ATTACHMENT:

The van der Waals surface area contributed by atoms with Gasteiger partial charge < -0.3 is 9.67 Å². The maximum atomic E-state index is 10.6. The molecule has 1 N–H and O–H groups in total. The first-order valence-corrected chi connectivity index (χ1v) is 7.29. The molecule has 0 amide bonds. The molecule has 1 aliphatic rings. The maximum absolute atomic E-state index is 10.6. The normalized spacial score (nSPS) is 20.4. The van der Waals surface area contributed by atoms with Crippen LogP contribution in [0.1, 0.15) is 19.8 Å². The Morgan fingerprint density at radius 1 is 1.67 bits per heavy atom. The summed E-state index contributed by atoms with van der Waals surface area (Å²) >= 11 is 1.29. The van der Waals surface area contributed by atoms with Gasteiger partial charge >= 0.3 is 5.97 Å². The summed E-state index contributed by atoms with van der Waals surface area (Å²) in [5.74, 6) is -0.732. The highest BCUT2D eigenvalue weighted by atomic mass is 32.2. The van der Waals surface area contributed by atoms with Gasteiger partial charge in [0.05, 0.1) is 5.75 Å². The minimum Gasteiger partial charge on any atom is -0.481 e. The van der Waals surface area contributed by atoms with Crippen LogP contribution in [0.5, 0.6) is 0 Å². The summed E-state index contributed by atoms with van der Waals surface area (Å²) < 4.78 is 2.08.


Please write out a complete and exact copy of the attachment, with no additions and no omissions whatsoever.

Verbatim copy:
The van der Waals surface area contributed by atoms with Gasteiger partial charge < -0.3 is 9.67 Å². The maximum atomic E-state index is 10.6. The molecule has 1 N–H and O–H groups in total. The first-order valence-corrected chi connectivity index (χ1v) is 7.29. The molecule has 0 amide bonds. The molecule has 1 aliphatic rings. The maximum absolute atomic E-state index is 10.6. The normalized spacial score (nSPS) is 20.4. The van der Waals surface area contributed by atoms with Crippen LogP contribution in [0.1, 0.15) is 19.8 Å². The Morgan fingerprint density at radius 1 is 1.67 bits per heavy atom. The summed E-state index contributed by atoms with van der Waals surface area (Å²) >= 11 is 1.29. The van der Waals surface area contributed by atoms with Gasteiger partial charge >= 0.3 is 5.97 Å². The summed E-state index contributed by atoms with van der Waals surface area (Å²) in [5.74, 6) is -0.732. The highest BCUT2D eigenvalue weighted by atomic mass is 32.2. The van der Waals surface area contributed by atoms with Gasteiger partial charge in [0.05, 0.1) is 5.75 Å². The minimum Gasteiger partial charge on any atom is -0.481 e. The van der Waals surface area contributed by atoms with Crippen LogP contribution in [0.5, 0.6) is 0 Å². The summed E-state index contributed by atoms with van der Waals surface area (Å²) < 4.78 is 2.08.